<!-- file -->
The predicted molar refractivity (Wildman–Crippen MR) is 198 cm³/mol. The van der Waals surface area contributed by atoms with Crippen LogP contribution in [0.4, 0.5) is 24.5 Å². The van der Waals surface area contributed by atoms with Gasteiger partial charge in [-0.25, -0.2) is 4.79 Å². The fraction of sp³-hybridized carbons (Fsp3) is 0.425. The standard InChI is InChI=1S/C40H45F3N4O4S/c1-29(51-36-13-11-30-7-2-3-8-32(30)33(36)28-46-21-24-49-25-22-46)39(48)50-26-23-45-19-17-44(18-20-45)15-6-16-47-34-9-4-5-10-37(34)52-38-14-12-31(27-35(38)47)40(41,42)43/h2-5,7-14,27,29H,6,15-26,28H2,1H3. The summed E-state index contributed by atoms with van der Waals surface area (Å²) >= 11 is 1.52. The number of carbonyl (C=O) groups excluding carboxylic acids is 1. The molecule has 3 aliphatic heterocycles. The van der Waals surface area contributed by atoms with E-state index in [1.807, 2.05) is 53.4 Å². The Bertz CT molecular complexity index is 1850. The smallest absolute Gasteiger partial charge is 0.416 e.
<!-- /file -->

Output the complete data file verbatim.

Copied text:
The predicted molar refractivity (Wildman–Crippen MR) is 198 cm³/mol. The van der Waals surface area contributed by atoms with Crippen LogP contribution in [0.4, 0.5) is 24.5 Å². The van der Waals surface area contributed by atoms with Gasteiger partial charge in [-0.25, -0.2) is 4.79 Å². The fraction of sp³-hybridized carbons (Fsp3) is 0.425. The standard InChI is InChI=1S/C40H45F3N4O4S/c1-29(51-36-13-11-30-7-2-3-8-32(30)33(36)28-46-21-24-49-25-22-46)39(48)50-26-23-45-19-17-44(18-20-45)15-6-16-47-34-9-4-5-10-37(34)52-38-14-12-31(27-35(38)47)40(41,42)43/h2-5,7-14,27,29H,6,15-26,28H2,1H3. The summed E-state index contributed by atoms with van der Waals surface area (Å²) >= 11 is 1.52. The number of carbonyl (C=O) groups excluding carboxylic acids is 1. The molecule has 3 aliphatic heterocycles. The van der Waals surface area contributed by atoms with E-state index in [1.807, 2.05) is 53.4 Å². The Bertz CT molecular complexity index is 1850. The smallest absolute Gasteiger partial charge is 0.416 e.